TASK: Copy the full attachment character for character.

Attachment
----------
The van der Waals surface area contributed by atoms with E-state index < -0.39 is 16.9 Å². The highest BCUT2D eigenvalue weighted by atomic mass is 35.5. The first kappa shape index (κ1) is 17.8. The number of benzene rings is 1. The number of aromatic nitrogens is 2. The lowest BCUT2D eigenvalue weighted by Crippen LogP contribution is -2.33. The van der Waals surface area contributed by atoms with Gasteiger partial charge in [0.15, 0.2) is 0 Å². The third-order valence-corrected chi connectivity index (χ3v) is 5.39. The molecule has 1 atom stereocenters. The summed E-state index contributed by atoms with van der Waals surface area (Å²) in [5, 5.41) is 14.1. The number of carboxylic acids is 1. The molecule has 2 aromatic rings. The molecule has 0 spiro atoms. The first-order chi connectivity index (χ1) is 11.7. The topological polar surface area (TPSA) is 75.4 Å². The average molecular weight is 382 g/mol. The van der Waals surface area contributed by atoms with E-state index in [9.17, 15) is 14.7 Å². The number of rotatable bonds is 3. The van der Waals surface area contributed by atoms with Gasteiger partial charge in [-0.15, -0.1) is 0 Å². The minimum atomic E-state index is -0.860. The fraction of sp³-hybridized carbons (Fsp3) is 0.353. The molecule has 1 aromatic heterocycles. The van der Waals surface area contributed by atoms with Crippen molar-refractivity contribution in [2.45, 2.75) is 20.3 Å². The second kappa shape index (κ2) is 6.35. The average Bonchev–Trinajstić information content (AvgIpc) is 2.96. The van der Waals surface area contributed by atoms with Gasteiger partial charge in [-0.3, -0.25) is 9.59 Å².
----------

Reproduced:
The van der Waals surface area contributed by atoms with E-state index < -0.39 is 16.9 Å². The highest BCUT2D eigenvalue weighted by atomic mass is 35.5. The first kappa shape index (κ1) is 17.8. The number of benzene rings is 1. The number of aromatic nitrogens is 2. The lowest BCUT2D eigenvalue weighted by Crippen LogP contribution is -2.33. The van der Waals surface area contributed by atoms with Gasteiger partial charge in [0.15, 0.2) is 0 Å². The third-order valence-corrected chi connectivity index (χ3v) is 5.39. The molecule has 1 atom stereocenters. The summed E-state index contributed by atoms with van der Waals surface area (Å²) in [5, 5.41) is 14.1. The number of carboxylic acids is 1. The molecule has 2 aromatic rings. The molecule has 0 spiro atoms. The first-order chi connectivity index (χ1) is 11.7. The topological polar surface area (TPSA) is 75.4 Å². The average molecular weight is 382 g/mol. The van der Waals surface area contributed by atoms with E-state index in [9.17, 15) is 14.7 Å². The number of rotatable bonds is 3. The van der Waals surface area contributed by atoms with Gasteiger partial charge in [-0.15, -0.1) is 0 Å². The minimum atomic E-state index is -0.860. The fraction of sp³-hybridized carbons (Fsp3) is 0.353. The molecule has 1 aromatic heterocycles. The van der Waals surface area contributed by atoms with Crippen molar-refractivity contribution in [2.45, 2.75) is 20.3 Å². The second kappa shape index (κ2) is 6.35. The average Bonchev–Trinajstić information content (AvgIpc) is 2.96. The van der Waals surface area contributed by atoms with Gasteiger partial charge in [-0.3, -0.25) is 9.59 Å².